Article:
Perhaps funny to bystanders if they saw how stifling, haphazard and bizarre the internal journey can be – improving within countless hours of recording sessions feels robust and gruelling. It’s amazing how quickly you become aware of your own idiosyncratic speech habits, and how many of them you discover up and down a seeming hierarchy of subtlety. And since it all happens in isolation, it’s possible (and useful if done wisely) to become obsessive in examinating and updating them. I’ve never done a novel without having felt like I’ve improved, and the “improvements” are usually the ticking-off of another handful of such subtleties. Not to mention your awareness of external noises – I’ve never felt so much like anthropomorphizing the neighbour’s faucet or passing internal combusion engines just so I could momentarily be angry at them. As though we needed another reason to applaud renewable energy.
How do you get into a book/story?
Occasionally time has only allowed me to sit down and cold-read – one perfectly respectable approach to narration is to read the text pleasantly and clearly with minimal interpretation – but I really prefer the chance to ingest a book, become a fan of it, envision the world, and most importantly, envision and empathize with the characters. In theatre, it’s rare not to spend weeks on just one role, so it seems almost jarring not to take time preparing to perform an entire book by an author you may just have met.
How do you prepare for all the different characters and their tones/vocal ranges, and/or do you have a “library” of voices that you’ve created that helps you match voices to characters?
Audible listeners seem to have adopted the term “character differentiation.” I’ve come to think of character voices as multi-dimensional things which vary along individual axes; the more aspects there are to vary, the more voices you can potentially create that a listener can distinguish. Suppose pitch is a basic one – a listener can tell a higher voice from a lower voice, all other traits equal. But if there are three or four characters, not so easily. That calls for another attribute along a second axis – high-pitched and gentle, low-pitched and gentle, and low-pitched and irritable. And so on, until you’re able to be as specific as “low-pitched, frontal, somewhat nasal, irritable, hurried and articulate.”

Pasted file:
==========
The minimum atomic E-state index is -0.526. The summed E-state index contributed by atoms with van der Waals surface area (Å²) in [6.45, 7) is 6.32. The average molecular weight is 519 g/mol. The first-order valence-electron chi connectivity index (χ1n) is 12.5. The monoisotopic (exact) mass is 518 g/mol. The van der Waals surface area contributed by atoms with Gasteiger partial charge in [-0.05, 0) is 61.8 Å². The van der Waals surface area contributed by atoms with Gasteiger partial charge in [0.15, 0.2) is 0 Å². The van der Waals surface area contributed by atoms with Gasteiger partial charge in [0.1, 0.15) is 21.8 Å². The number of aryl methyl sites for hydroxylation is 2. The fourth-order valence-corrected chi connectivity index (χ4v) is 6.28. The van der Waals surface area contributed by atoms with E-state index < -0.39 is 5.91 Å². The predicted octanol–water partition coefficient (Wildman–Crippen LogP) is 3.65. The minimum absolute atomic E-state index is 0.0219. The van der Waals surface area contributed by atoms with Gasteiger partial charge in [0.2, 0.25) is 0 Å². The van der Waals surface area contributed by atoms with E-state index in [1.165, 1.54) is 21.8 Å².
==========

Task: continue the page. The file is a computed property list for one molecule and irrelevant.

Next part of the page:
And even that’s pretty technical compared to the ideal of just feeling like you “know” a character, which for me sometimes happens over the course of a few chapters. (Sometimes I’ve re-recorded certain characters’ earlier chapters for that reason.) And that’s not even to mention regional dialects, which add another distinct dimension when appropriate.
What’s the best piece of voice acting advice you’ve received?
I’ve seldom sought acting advice, except maybe to listen to what the narrators I consider models say when they talk about it. (Though I’ve worked with hundreds of interesting actors.) I think that’s because I’ve done so many kinds of things previously that I’ve concluded the only real mistake you can make is to forget your own whimsy is the main ingredient. Anyone relying overly on advice could forget that.
If you could choose any book to record, which one would it be? And which would be your worst nightmare?
Maybe a hypothetical book written by one of my closest friends, all of whom I think would be great authors. I’ve enjoyed projects least which feel like attempts to capitalize on readers through flashy marketing in lieu of substance, or which neglect conventions and aren’t well-edited.
Any other projects you’re working on now, or recently finished?
I’ve hardly ever taken a break since starting, so I’d suggest anyone genuinely curious just search Audible. Surprisingly, I’m still the only Steve Barnes narrating Audible releases – I don’t imagine that will last long. (I once had a phone invitation to speak at a convention on the understanding that I was Steven Barnes, the sci-fi author. Perhaps accepting it would have been a smart career move.)